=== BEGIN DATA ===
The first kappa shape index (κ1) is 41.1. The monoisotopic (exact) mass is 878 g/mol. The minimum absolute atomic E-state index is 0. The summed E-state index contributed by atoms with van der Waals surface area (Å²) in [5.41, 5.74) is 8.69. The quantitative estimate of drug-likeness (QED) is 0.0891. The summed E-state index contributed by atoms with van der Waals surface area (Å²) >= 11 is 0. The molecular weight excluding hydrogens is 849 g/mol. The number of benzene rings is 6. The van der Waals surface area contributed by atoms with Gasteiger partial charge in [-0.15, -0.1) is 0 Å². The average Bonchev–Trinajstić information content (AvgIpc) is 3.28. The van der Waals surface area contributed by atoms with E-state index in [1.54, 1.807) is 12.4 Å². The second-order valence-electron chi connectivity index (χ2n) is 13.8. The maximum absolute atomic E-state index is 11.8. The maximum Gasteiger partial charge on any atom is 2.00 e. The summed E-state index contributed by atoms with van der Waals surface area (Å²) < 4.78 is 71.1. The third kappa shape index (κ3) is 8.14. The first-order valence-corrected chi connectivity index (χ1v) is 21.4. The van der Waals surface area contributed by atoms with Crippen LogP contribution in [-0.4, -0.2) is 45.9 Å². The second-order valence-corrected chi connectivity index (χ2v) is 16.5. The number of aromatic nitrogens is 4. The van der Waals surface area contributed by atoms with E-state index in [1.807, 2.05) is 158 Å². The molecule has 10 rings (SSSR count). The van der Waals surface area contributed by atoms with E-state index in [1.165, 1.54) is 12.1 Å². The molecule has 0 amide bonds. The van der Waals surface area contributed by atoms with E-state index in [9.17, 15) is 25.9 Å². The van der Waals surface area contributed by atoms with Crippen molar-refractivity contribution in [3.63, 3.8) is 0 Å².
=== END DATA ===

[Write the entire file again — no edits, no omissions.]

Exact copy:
The first kappa shape index (κ1) is 41.1. The monoisotopic (exact) mass is 878 g/mol. The minimum absolute atomic E-state index is 0. The summed E-state index contributed by atoms with van der Waals surface area (Å²) in [5.41, 5.74) is 8.69. The quantitative estimate of drug-likeness (QED) is 0.0891. The summed E-state index contributed by atoms with van der Waals surface area (Å²) >= 11 is 0. The molecular weight excluding hydrogens is 849 g/mol. The number of benzene rings is 6. The van der Waals surface area contributed by atoms with Gasteiger partial charge in [-0.15, -0.1) is 0 Å². The average Bonchev–Trinajstić information content (AvgIpc) is 3.28. The van der Waals surface area contributed by atoms with E-state index in [1.54, 1.807) is 12.4 Å². The second-order valence-electron chi connectivity index (χ2n) is 13.8. The maximum absolute atomic E-state index is 11.8. The maximum Gasteiger partial charge on any atom is 2.00 e. The summed E-state index contributed by atoms with van der Waals surface area (Å²) < 4.78 is 71.1. The third kappa shape index (κ3) is 8.14. The first-order valence-corrected chi connectivity index (χ1v) is 21.4. The van der Waals surface area contributed by atoms with Crippen LogP contribution in [-0.4, -0.2) is 45.9 Å². The second-order valence-corrected chi connectivity index (χ2v) is 16.5. The number of aromatic nitrogens is 4. The van der Waals surface area contributed by atoms with E-state index in [1.807, 2.05) is 158 Å². The molecule has 10 rings (SSSR count). The van der Waals surface area contributed by atoms with E-state index in [1.165, 1.54) is 12.1 Å². The molecule has 0 amide bonds. The van der Waals surface area contributed by atoms with E-state index in [9.17, 15) is 25.9 Å². The van der Waals surface area contributed by atoms with Crippen molar-refractivity contribution in [3.63, 3.8) is 0 Å².